Q. In NASCAR you drive on Goodyears and here it's Firestone. Is there a big difference?

KURT BUSCH: That's a good question. When I ran at Sebring 10 years ago with a Champ Car, it took laps for the tires to gain temperature and to feel the comfort and the grip level in the car.

Here today Michael is telling me, hey, the tires will have grip right away, go for it, and yet in my mind I'm just still a little bit hesitant because it's an open‑wheel car and I need to ease into gaining the tire temperature.

And then the other thought from my stock car world is any time that I go back out on old tires I know I'm going to be a half a second slower here at Indianapolis, so your brain is taught to, okay, you're on older tires, you know you can't go run that lap time anymore, and then your IndyCar instincts come in, oh, wait, I'm supposed to hold it wide open, and then you've got to trust the downforce and trust the tire. So the Firestones are incredible with they don't drop off, even though this track is very abrasive on chewing up tires.

Q. Can you talk about how wild this week has been for you?

KURT BUSCH: Just being able to do what the schedule is right now is just a dream come true. I'm living the dream of traveling, racing cars. We've been competitive on the Cup side. To come to Indianapolis and to drive for Andretti and to get a rookie test and pass it, the phone is ringing right now, and it feels really good. We'll just keep riding this wave.

Q. Talk about how Turn 1 maybe looks different, feels different than in a Cup car, and did you have to convince yourself you had to go flat?

KURT BUSCH: Today that was the biggest transition. When you want to step into the real world, that's to hold it wide open, and when you do that, your brain says, wait a minute, you're not supposed to do that because in the stock car how heavy it is and the lack of downforce. So when I did hold it wide open I was off on my line, actually apexed too early, had a little extra wheel input on exit, and it changed the game. But then once I left it on the floor, the car started to come back to me and the pace started to slow down in my mind, even though the pace kept getting quicker with lap time.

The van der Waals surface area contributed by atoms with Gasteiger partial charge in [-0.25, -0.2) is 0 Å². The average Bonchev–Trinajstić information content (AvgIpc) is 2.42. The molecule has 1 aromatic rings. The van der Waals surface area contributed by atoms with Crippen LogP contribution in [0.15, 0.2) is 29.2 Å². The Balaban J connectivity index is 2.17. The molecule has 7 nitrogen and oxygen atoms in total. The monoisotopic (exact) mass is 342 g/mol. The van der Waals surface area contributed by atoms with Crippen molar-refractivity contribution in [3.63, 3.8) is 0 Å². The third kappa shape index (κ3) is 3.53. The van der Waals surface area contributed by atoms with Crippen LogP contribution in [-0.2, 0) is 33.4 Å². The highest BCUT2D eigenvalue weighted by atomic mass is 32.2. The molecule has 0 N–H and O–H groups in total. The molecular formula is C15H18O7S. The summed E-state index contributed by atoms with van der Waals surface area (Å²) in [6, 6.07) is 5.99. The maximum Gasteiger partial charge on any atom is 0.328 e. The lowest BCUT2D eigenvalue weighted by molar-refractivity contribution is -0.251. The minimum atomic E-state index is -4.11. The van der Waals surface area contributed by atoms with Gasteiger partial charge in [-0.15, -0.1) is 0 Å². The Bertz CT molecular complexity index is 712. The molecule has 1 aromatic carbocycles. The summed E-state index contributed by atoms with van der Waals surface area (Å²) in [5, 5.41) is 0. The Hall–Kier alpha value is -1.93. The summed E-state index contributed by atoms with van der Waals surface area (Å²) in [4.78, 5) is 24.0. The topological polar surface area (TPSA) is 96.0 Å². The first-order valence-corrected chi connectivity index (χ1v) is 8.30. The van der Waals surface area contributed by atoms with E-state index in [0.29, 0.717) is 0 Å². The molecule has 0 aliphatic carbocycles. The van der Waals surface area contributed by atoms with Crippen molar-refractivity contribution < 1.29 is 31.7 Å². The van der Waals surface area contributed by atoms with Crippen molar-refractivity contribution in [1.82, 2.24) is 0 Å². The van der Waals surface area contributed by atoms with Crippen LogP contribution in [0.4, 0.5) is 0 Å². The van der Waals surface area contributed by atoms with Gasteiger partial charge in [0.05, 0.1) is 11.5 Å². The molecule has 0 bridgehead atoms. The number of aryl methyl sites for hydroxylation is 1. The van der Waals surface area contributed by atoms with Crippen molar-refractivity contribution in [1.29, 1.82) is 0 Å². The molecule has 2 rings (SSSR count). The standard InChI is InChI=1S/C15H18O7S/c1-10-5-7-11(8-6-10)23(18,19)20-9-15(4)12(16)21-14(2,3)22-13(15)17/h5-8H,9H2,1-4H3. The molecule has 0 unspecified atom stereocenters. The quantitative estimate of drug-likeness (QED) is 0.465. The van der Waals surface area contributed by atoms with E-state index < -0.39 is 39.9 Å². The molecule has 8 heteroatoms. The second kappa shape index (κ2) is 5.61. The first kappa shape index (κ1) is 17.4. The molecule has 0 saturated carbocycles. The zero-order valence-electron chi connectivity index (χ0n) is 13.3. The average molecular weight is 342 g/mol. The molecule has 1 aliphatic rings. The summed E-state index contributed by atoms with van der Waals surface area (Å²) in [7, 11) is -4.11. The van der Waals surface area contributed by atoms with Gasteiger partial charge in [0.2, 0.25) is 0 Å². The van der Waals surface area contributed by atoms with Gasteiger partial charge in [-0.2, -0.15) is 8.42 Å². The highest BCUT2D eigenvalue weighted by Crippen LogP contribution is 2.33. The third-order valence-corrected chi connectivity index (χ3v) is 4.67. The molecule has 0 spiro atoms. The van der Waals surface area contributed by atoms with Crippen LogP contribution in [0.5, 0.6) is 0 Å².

Q. Michael, every May my father reminds me that your father won the Daytona 500. It's an ongoing dialogue that will happen for years and years to come. We also talk about the double, things of that nature. Put your promoter's cap on. You've become a successful promoter in addition to your other accomplishments in Motorsports. Do we have to look at a double? Why can't we look at bringing the best of NASCAR here on a separate date running Indy cars and then taking the Indy guys down to say Daytona, having more of an even field and not asking guys to run 1,100 miles in one day?

MICHAEL ANDRETTI: Well, I think that sounds great on paper, but the logistics of that happening are almost impossible, unfortunately. It would be really difficult to get, first of all, all the teams to agree on both sides for that to happen, for NASCAR to agree, for IndyCar to agree. It would be so much that you'd have to get logistically‑wise to make it happen that I think it would be pretty tough, but it would be cool if it could actually happen that way.

Q. When you started with Indy car, did you immediately recognize you have to drive a different race line like in a Sprint Cup or is it more or less identical?

KURT BUSCH: Each corner demands a later apex, and so you're hanging it out wider. Right where the marbles would be with a NASCAR car, that's where the right side tires are with the IndyCar and you just do a later apex each of the four corners.

THE MODERATOR: Thank you, Michael and Kurt and everybody for being here. Hopefully we'll see you back here soon in open‑wheel car.